Bahrain

March 26, 2017 - March 28, 2017

Bahrain Insolvency Workshop

On March 26-28, 2017, CLDP will hold a legislative workshop for the legal and economic advisory staff of Bahrain’s Council of Representatives. The worskshop will focus on training the advisors to enhance their skills in insolvency research and legal capacity building. The workshop will expose the legal and economic advisors to pertinent issues in insolvency and review potential impacts of passing an insolvency law in Bahrain. The workshop is part of CLDP’s Legislative Drafting Program in Bahrain, in part to build capacity of the Council of Representatives Members.

March 14, 2017 - March 17, 2017

Insolvency Workshop

From March 14-17, 2017 CLDP will conduct a four day study tour for program participants from the Bahrain and Morocco. The workshop will discuss different models for 1) structuring the courts that oversee insolvency proceedings, 2) determining the roles of creditors and debtors in the insolvency process, for 3) selecting trustees and 4) determining the role of the court in the insolvency proceeding versus the role of the trustee. The study tour will be led by a US Federal Judge from the U.S. Bankruptcy Court of the Southern District of New York, a specialized federal court that reviews some of the most complex bankruptcy proceedings in the country, bankruptcy lawyers from the US, the UK, Singapore and Dubai. The workshop will also provide an opportunity to highlight the provisions of regional insolvency laws and the anticipated changes that will be made to the judiciaries in those countries.

January 24, 2017 - January 26, 2017

MENA: CLDP Organizes Regional Workshop to Support Specialized Business Courts

On January 24-26, CLDP conducted a workshop in Kuwait, in coordination with the Supreme Council on Planning and Development, on best practices in making specialized business courts more competent, efficient and transparent. The workshop focused primarily on the procedural elements that are needed for a successful business court including the development of local procedural rules, mechanisms to fast track cases and obtain injunctive relief, clear and efficient jurisdictional boundaries, and judicial education programs to prepare judges for complex domestic and cross-border disputes.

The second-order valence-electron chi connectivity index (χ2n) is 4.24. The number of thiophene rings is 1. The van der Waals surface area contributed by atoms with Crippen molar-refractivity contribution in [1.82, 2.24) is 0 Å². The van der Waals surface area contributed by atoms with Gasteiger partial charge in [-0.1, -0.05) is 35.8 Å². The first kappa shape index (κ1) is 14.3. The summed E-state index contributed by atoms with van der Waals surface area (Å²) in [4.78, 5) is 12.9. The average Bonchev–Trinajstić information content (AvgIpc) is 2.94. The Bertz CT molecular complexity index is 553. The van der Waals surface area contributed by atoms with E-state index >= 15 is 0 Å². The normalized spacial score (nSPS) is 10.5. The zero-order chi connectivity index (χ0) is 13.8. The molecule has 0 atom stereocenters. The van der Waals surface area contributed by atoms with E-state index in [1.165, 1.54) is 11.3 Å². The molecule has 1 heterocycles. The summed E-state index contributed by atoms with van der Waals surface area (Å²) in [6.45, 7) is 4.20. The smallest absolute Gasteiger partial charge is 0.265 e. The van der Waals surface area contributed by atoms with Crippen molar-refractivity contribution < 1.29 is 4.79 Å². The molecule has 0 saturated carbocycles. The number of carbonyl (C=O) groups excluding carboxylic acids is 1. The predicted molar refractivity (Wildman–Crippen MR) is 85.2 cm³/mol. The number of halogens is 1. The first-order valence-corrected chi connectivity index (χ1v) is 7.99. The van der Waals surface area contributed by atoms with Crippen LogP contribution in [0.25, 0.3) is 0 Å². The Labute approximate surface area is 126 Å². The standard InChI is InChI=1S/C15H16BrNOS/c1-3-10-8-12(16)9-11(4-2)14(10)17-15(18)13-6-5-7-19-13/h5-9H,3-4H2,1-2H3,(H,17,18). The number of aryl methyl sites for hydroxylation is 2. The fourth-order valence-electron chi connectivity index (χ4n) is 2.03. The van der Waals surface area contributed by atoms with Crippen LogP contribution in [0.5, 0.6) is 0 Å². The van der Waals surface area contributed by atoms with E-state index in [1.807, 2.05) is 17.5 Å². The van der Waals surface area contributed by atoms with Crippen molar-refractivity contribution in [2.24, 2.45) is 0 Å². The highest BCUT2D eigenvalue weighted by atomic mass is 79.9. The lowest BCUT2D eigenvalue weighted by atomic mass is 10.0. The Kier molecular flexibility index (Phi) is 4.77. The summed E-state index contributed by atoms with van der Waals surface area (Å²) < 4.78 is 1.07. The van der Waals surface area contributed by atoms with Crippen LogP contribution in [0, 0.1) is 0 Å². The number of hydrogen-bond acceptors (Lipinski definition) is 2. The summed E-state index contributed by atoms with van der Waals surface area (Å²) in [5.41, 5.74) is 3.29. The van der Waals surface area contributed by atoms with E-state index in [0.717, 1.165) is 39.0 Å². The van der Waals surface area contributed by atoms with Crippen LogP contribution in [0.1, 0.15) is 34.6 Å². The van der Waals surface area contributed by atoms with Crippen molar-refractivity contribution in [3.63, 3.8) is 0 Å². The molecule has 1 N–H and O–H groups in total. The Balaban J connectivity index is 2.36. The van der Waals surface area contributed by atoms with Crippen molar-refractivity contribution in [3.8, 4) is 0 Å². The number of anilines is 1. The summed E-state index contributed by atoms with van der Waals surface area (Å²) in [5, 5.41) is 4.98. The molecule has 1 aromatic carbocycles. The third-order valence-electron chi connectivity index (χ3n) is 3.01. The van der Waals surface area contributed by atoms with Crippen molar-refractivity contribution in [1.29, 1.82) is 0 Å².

January 9, 2017 - January 11, 2017

Bahrain Trade Legislation Workshop

On January 9-11, 2017, the U.S. Department of Commerce, Commercial Law Development Program (CLDP), in cooperation with U.S Embassy Manama, Bahrain’s National Assembly, and the Judicial & Legal Studies Institute (JLSI) of Bahrain, conducted a workshop on legislative drafting focusing on international trade agreements.  Twenty-eight legal and economic advisors from the Council of Representatives, Shura Council, and Legislation & Legal Opinion Commission attended the workshop, where they exchanged ideas and concerns related to international trade, attracting private investment to Bahrain, and the potential impact of the World Trade Organization (WTO) Agreement on Government Procurement (GPA) on Bahrain’s economy, as well as discussing Bahrain’s obligations under the WTO Trade Facilitation Agreement (TFA).  The workshop provided the legal and economic advisors the opportunity to participate in active discussions, expert-led lectures, and problem-solving exercises, thereby increasing the advisors’ capacity to address trade challenges as the country engages more in worldwide commerce. The program was featured in the Council of Representatives’ social media, including several videos and photos featuring program participants and opening remarks of Aimee Cutrona, Deputy Chief of Mission, US Embassy Manama and Ali Al-Aradi, Deputy Speaker of the Council of Representatives.